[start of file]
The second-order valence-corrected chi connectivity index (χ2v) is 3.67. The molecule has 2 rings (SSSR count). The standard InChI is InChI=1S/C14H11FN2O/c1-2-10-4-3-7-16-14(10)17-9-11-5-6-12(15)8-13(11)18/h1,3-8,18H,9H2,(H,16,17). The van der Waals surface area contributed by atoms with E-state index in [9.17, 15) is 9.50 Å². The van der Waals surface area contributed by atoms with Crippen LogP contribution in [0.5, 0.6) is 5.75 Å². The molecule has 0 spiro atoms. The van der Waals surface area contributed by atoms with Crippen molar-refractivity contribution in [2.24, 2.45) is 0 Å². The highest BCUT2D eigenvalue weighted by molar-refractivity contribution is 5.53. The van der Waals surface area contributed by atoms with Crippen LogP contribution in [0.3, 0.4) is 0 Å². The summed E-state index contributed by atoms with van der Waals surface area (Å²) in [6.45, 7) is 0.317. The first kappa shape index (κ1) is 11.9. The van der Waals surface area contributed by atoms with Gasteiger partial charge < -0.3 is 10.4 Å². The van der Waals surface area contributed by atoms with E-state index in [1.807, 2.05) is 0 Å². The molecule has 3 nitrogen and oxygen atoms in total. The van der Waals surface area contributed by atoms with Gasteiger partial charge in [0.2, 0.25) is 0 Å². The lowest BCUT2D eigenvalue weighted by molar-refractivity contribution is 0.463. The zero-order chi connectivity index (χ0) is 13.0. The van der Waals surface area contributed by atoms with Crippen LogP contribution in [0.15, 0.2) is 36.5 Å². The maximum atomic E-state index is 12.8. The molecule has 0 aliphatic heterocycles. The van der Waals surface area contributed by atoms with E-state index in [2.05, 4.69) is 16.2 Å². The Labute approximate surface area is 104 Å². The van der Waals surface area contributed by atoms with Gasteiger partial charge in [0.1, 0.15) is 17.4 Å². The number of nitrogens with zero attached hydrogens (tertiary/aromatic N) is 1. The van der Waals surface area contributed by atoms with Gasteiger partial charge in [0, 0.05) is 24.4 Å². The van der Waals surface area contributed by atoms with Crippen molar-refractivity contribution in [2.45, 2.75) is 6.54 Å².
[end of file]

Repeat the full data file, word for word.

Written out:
The second-order valence-corrected chi connectivity index (χ2v) is 3.67. The molecule has 2 rings (SSSR count). The standard InChI is InChI=1S/C14H11FN2O/c1-2-10-4-3-7-16-14(10)17-9-11-5-6-12(15)8-13(11)18/h1,3-8,18H,9H2,(H,16,17). The van der Waals surface area contributed by atoms with E-state index in [9.17, 15) is 9.50 Å². The van der Waals surface area contributed by atoms with Crippen LogP contribution in [0.5, 0.6) is 5.75 Å². The molecule has 0 spiro atoms. The van der Waals surface area contributed by atoms with Crippen molar-refractivity contribution in [2.24, 2.45) is 0 Å². The highest BCUT2D eigenvalue weighted by molar-refractivity contribution is 5.53. The van der Waals surface area contributed by atoms with Crippen LogP contribution in [0.3, 0.4) is 0 Å². The summed E-state index contributed by atoms with van der Waals surface area (Å²) in [6.45, 7) is 0.317. The first kappa shape index (κ1) is 11.9. The van der Waals surface area contributed by atoms with Gasteiger partial charge < -0.3 is 10.4 Å². The van der Waals surface area contributed by atoms with E-state index in [1.807, 2.05) is 0 Å². The molecule has 3 nitrogen and oxygen atoms in total. The van der Waals surface area contributed by atoms with Gasteiger partial charge in [0.2, 0.25) is 0 Å². The lowest BCUT2D eigenvalue weighted by molar-refractivity contribution is 0.463. The zero-order chi connectivity index (χ0) is 13.0. The van der Waals surface area contributed by atoms with Crippen LogP contribution in [0.15, 0.2) is 36.5 Å². The maximum atomic E-state index is 12.8. The molecule has 0 aliphatic heterocycles. The van der Waals surface area contributed by atoms with E-state index in [2.05, 4.69) is 16.2 Å². The Labute approximate surface area is 104 Å². The van der Waals surface area contributed by atoms with Gasteiger partial charge in [0.1, 0.15) is 17.4 Å². The number of nitrogens with zero attached hydrogens (tertiary/aromatic N) is 1. The van der Waals surface area contributed by atoms with Gasteiger partial charge in [0, 0.05) is 24.4 Å². The van der Waals surface area contributed by atoms with Crippen molar-refractivity contribution in [2.45, 2.75) is 6.54 Å².